"Game of Thrones": 10 Questions for Season 7
In this column, Mark Ginocchio (from Chasing Amazing) takes a look at the gimmick covers from the 1990s and gives his take on whether the comic in question was just a gimmick or whether the comic within the gimmick cover was good. Hence “Gimmick or Good?” Here is an archive of all the comics featured so far. We continue with the signed variant cover of Fantastic Four #1…
Fantastic Four #1 vol. 2 (published November 1996) – story by Jim Lee and Brandon Choi, art by Lee and Scott Williams
Since it’s that time of year where we gather together with our family, I thought the timing was right to discuss the “Heroes Reborn” relaunch of Marvel’s “first family,” the Fantastic Four. In 1996, Marvel controversially killed off the Fantastic Four, Avengers and Doctor Doom, during a battle with the villain Onslaught. Rather than leave the characters dead or resurrect them for new stories, Marvel outsourced reboots of these titles to some of their former creative “superstars” – namely Jim Lee and Rob Liefeld. The new series would feature “modern” reimaginings of the Avengers and Fantastic Four’s origin stories. To explain where these stories took place in Marvel’s establish continuity, it was later revealed that these “reborn” heroes existed in a “pocket universe.” To mark the first issue of Fantastic Four (as well as all the other “Heroes Reborn” relaunches), Marvel published a variant cover edition signed by Jim Lee!
But what about inside the comic?
This Gimmick or Good? entry is a somewhat tricky one for me, because I’m caught between two viewpoints. On one hand, there is nothing abjectly wrong with Lee and Brandon Choi’s work on Fantastic Four #1. For the most part, it’s a totally acceptable re-telling of the Fantastic Four’s origin, with some new twists that I think actually enhance the story, and a few others that are only mildly irritating in that mid-90s comic book industry kind of way. However, after reading through the first major arc of this series, I also can’t convince myself that this reboot was the least bit necessary. And considering who Marvel farmed out these classic origin stories to, it would appear that the whole “Heroes Reborn” initiative was just a cynical, sales-driven plot designed to provide vanity projects for some of the company’s former home run hitters from better financial times.
For comparisons sake, I liken “Heroes Reborn” to Marvel’s Ultimate line, which debuted a few years later. Both instances marked modern-day re-tellings of classic Silver Age stories. But there was something fresher and more inspired about what Brian Michael Bendis was doing on Ultimate Spider-Man or Mark Millar on The Ultimates that made those series feel like a worthwhile diversion from the “mainstream” Marvel universe. With Lee and Choi’s Fantastic Four #1, I find myself thinking, “if I wanted to read Reed, Sue, Ben and Johnny’s origin story, I would just pick one of the 900 or so freely available reprints of Stan Lee and Jack Kirby’s original story.”
Any characterization tweaks deployed by Lee and Choi come across as being nuanced and risk-averse. So now Ben Grimm is a Persian Gulf War vet rather than a Cold War era U.S. Marines Corps test pilot. Johnny is his usual brash self, but now he’s got the money to back it up. Reed is ever the egghead, though his simple “I want to go to Mars” declarations from the Lee/Kirby comics have evolved into him wanting to explore interstellar anomalies of the galaxy.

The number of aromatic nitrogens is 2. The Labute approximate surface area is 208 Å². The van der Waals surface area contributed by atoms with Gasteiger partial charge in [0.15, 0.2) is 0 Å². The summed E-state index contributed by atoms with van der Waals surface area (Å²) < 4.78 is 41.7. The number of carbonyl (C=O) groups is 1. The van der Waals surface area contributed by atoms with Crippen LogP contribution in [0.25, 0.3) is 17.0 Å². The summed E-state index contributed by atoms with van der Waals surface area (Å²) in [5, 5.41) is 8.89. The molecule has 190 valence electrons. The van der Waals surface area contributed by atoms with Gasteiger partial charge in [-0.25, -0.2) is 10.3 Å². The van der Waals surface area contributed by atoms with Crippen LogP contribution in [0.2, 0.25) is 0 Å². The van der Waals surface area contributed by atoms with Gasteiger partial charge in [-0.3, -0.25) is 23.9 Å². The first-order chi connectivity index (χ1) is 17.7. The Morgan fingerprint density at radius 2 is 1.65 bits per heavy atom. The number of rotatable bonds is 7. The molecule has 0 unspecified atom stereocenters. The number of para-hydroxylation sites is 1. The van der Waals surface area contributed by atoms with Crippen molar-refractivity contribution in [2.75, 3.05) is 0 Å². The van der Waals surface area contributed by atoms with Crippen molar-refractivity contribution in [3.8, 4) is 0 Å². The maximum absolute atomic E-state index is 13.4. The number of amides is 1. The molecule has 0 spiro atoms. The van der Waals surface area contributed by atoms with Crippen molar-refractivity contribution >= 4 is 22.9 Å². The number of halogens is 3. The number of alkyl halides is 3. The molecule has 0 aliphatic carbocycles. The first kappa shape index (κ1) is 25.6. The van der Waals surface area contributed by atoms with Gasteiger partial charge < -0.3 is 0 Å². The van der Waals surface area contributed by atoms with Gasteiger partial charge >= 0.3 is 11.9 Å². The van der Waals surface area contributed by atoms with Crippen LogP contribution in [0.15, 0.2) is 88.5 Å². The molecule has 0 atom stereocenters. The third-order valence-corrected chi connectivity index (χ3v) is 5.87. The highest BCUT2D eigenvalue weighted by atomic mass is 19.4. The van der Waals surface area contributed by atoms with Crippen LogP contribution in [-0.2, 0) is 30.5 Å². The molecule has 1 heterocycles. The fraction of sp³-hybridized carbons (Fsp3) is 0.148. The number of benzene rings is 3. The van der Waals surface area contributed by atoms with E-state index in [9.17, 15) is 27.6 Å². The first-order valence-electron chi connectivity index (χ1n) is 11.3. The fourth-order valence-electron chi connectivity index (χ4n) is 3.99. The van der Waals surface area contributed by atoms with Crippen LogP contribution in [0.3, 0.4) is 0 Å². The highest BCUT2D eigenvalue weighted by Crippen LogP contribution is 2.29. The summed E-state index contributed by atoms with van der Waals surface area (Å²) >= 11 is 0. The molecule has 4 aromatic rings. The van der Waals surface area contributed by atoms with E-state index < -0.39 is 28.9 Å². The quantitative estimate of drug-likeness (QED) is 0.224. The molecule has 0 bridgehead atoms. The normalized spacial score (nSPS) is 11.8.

I think the character who has changed the most (and arguably for the better) is Sue. She is no longer the damsel in distress, finding herself kidnapped by Namor or Doom, and she even uses a little “kick boxing” she picked up at the gym to take down a S.H.I.E.L.D. agent.
Now, I can’t give too much credit to Lee and Choi here. Over the course of the original series, various creative teams made an effort to strengthen Sue’s character, even changing her name from Invisible “Girl” to “Woman.” But it’s still nice to see Sue kicking some keister right out of the gate, even before she gets her super powers. Still, in traditional 90s fashion, Lee and Scott Williams illustrate Sue with a little more “sex appeal.” It’s a little odd for me to see Sue with such a tiny waist and largely proportioned chest and butt. Granted subsequents artist have illustrated Sue this way, and she was portrayed by former FHM “Sexiest Woman in the World,” Jessica Alba in both movies, but I’ve always held the idea that Sue’s “appeal” in the Lee/Kirby days was her girl next door beauty – not … whatever it is we have here.
Oh, and apropos of nothing, but Mole Man is totally jacked in this comic. That looks weird to me.
As for Lee and Choi’s script, again, there’s nothing terrible about it, but like a lot of stories that Lee plotted in the 90s, all of the dialogue comes across as stilted and weighed down with too much technical mumbo jumbo about secret launch codes and S.H.I.E.L.D. protocols. There just isn’t that space operatic joy of the original Lee/Kirby collaboration, and while I know I can’t hold Lee and Choi to such a high standard, it all comes back to me wondering what Marvel thought this relaunch would add to the world of comic books when this project was green lit in 1996.
Comics Should Be Good accepts review copies. Anything sent to us will (for better or for worse) end up reviewed on the blog. See where to send the review copies.